May 5, 2015

Wonder of Architecture

Library of Virginia

Encyclopaedia Londinensis, or, Universal dictionary of Arts, Sciences, and Literature, Vol. II

This volume from the Rare Book Collection at Library of Virginia is part of the Encyclopaedia Londinensis. The twenty-four volume set covers diverse subjects and is laid out with definitions for technical terms and richly illustrated hand colored plates.

The volume opens with this engraving by Richard Corbould. A noted illustrator, Corbould was also a painter of portraits, landscape, and history, and studied at the Royal Academy Schools from 1774.

Encyclopaedia Londinensis, Vol. II
 ‘-ensis is a Latin adjectival suffix meaning “pertaining to,” “originating in,” used in modern Latin scientific coinages, esp. derivatives of place names, like London used here. John Wilkes of Milland House compiled information along with engravings to cover a wide variety of topics. Before embarking on this collection, he had collaborated with Peter Barfoot on The Universal British Directory of Trade, Commerce, and Manufacture. The Encyclopedia, which dates from 1810-1829, was printed in London, and sold at the Encyclopedia Office at St. Paul's near Fleet Street and Aldgate.
Components of Architecture
In additional to being a showcase of beautiful architecture engravings, this volume by Wilkes also serves as a specialized text on the mathematics and mechanics of the smaller components and elements, which combine to create wondrous structures.

With measurements included, this plate goes beyond a mere visual comparison of the similarities and differences between Tuscan and Doric, and offers a mathematical breakdown of their proportions.

The Ionic order originated in eastern Greece. Its distinguishing features include slender, fluted pillars as well as volutes, or scrolls.

Classical orders have distinctive mouldings, pedestals and bases which separate them stylistically from each other, and result in varying measurements of each section.

Notably, Corinthian columns include rows of acanthus leaves and four scrolls, along with 24 flutes. This is just one defining characteristic separating the Classical orders.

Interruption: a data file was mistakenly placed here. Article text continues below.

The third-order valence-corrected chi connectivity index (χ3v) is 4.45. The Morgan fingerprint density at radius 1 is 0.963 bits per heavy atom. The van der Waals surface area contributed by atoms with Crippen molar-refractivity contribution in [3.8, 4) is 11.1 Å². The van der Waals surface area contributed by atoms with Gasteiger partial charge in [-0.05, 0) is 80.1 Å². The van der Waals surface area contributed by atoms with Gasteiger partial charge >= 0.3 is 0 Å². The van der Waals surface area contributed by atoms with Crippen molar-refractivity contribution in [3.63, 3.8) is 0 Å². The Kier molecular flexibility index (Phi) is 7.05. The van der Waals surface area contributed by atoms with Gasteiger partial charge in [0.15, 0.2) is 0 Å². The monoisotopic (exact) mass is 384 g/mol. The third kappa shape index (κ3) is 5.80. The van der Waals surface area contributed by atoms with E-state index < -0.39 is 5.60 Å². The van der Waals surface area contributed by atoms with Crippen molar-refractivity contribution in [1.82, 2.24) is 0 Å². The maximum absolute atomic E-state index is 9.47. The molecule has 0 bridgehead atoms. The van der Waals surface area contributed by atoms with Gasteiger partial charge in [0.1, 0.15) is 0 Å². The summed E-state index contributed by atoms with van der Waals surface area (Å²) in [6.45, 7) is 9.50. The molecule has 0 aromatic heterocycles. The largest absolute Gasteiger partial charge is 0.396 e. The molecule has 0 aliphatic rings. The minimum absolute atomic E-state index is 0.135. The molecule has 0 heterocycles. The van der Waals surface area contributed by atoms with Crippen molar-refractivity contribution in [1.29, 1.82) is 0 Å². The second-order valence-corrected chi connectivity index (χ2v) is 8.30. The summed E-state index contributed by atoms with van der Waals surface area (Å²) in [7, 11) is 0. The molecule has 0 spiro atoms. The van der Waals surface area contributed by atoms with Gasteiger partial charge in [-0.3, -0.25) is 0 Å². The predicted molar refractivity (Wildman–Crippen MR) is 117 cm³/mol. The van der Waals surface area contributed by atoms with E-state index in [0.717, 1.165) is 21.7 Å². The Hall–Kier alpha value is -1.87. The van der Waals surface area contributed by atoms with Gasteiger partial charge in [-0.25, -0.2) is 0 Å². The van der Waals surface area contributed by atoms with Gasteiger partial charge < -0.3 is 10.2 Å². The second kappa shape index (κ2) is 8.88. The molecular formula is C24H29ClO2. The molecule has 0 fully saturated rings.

Doric columns traditionally have 20 flutes, while Ionic and Corinthian have 24 each.

Cross-sections of columns in this plate by T. Sheraton and J. Pass reveal the intricate layers that compose the lower, often over-looked structure of the classical column.

Beyond the defining differences of the columns of the Classical orders, Wilkes' collection of engravings also shows styles and details of these required elements within world examples.

The math shown in this engraved plate is further explained in this video.

In this plate, T. Sheraton and J. Pass contrast the five Classical orders. From left to right, the simplicity of Doric and Tuscan shift to the slightly embellished Ionic capital and end with ornate Corinthian and Composite columns.

A volute is a spiral, scroll-like ornament that forms the basis of the Ionic order, found in the capital of the Ionic column. It was later incorporated into Corinthian order and Composite column capitals. Four are normally to be found on an Ionic capital, eight on Composite capitals and smaller versions (sometimes called helix) on the Corinthian capital.

What else defines the Ionic order? Check out the rest of the gallery for more information.

As the engraved plates move further through the years of architectural design, once-simple components, such as entablatures, become more and more ornate, as in this Norman Gothic example.

Salisbury Cathedral, which can also be seen in this collection, is an example of a completed building in this style.

Building the Great Cathedrals Preview (from PBS)

Non-European architecture is also included, such as this detailed view of a sculpted square pagoda column from what is now Northern India.

Learn more about temple architecture from the Asian Art Museum.

Plans and Contemporary Components
Along with the large collection of Classical architecture pieces, Wilkes also includes plans and components of designs that move from the ancient world through the Middle Ages in Europe.

Can you match up the styles of arches to other images in this Encyclopaedia Londinensis Gallery?

In many of the engraved plates in this section of the volume, components are sketched without intricate measurements, but rather with variations or with buildings in which they would be used.